Apr. 13, 2012 6:15 am
mauigirl, weren't those gatherings great! I wish I could hear more of those stories, now!
Apr. 13, 2012 6:21 am
I have to say that I am envious of your memories...I don't really have any like that. When I was growing up, food was a necessity, not something that was enjoyed. I have to say that your post did remind me of reading Little House on the Prairie and THAT brings back wonderful memories. Congrats on this making the most popular list...it's just too good of a memory not to be there!
Apr. 13, 2012 6:28 am
luv2cook, your comments are really sweet! Do you remember party lines? I remember the hot,sweaty work of a garden, too, but I miss those fresh vegetables now!
Apr. 13, 2012 6:35 am
Witchy, when I was very young, Dad worked at the phone company, and Mom stayed home with the 3 of us kids. We had some thin times when Dad was out on strike, but when the family got together, they pooled their resources and always had a great spread. Thanks for sharing a few moments with me!
Apr. 13, 2012 6:43 am
Bibi, I would pay handsomely to read a book written by you! You have a gift for writing, for drawing people in, for making words come to life! I could just see Momma Whitson's house, with the garden and chicken yard, the butter churn and most likely curtains floating with the breeze at the kitchen window and a screen door that was forever in motion! How blessed you are to have had those wonderful experiences with your grandmother. Thank you for sharing with us! By the way...do you know what happened to that butter churn?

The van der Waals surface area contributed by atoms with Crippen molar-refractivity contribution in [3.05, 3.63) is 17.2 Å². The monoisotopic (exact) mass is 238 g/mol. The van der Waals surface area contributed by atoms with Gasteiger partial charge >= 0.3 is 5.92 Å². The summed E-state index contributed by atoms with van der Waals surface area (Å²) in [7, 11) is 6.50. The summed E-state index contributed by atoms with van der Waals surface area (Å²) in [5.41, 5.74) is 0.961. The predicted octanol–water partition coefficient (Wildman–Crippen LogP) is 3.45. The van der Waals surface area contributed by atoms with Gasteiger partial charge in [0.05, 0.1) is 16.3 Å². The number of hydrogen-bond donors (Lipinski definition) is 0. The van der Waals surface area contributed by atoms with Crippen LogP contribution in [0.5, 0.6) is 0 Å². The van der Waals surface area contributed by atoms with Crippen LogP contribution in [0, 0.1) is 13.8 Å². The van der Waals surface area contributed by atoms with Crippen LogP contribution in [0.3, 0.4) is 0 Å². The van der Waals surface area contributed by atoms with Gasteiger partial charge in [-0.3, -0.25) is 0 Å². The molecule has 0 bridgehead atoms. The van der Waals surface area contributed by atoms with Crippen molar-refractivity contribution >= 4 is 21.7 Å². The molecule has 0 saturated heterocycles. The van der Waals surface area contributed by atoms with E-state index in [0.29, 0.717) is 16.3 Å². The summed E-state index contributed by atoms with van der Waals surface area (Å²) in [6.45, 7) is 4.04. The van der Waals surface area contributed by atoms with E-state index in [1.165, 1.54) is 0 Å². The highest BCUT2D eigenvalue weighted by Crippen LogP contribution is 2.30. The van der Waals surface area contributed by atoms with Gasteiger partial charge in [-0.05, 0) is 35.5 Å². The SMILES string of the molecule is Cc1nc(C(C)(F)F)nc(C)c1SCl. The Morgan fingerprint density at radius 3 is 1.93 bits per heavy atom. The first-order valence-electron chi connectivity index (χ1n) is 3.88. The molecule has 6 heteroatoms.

Apr. 13, 2012 6:48 am
Bibi dear, I just went to respond to your comments on my blog and accidently deleted it while trying to delete the spam comment above! I'm so sorry, and thank you for the lovely comment!
Apr. 13, 2012 7:06 am
Wyattdogster, you're right! I forgot about the sound of the screen door! I think my sister may have the churn. I have Momma Whitson's butter "pat" and her rolling pin. Thanks for dropping by!
Apr. 13, 2012 7:27 am
Way to go,Bibi, love your blogs.
Apr. 13, 2012 7:57 am
Thanks, Tabasco mom!
Apr. 13, 2012 8:55 am
Glad WW sent me over to read this.Brought back fond memories of Grammie's house and garden.
Apr. 13, 2012 9:47 am
Thanks for coming, suzanne! Wish we could visit them again, don't you?
Apr. 13, 2012 10:55 am
What lovely memories you carry. I sometimes think the Depression made outstanding cooks. My grandmother too could make something from almost nothing. Thanks for sharing this slice of your life.
Apr. 13, 2012 2:57 pm
You are welcome, BigShotsMom! Thanks for dropping by!
Apr. 13, 2012 4:09 pm
LOVED THIS!! More Please!!
Apr. 13, 2012 4:18 pm
Bibi, I do not know what made me click back onto your blog. I do remember party lines! My grandmother lived in another city. so, it was long distance. My dad would call his mom every single night. They would talk for an hour! I asked my mom 'what could they possibly say tonight that they haven't mentioned before'. He really loved his mom. She was a talker as well. My dad had a loud voice and so did his mom. I could hear her but couldn't make out what she was saying.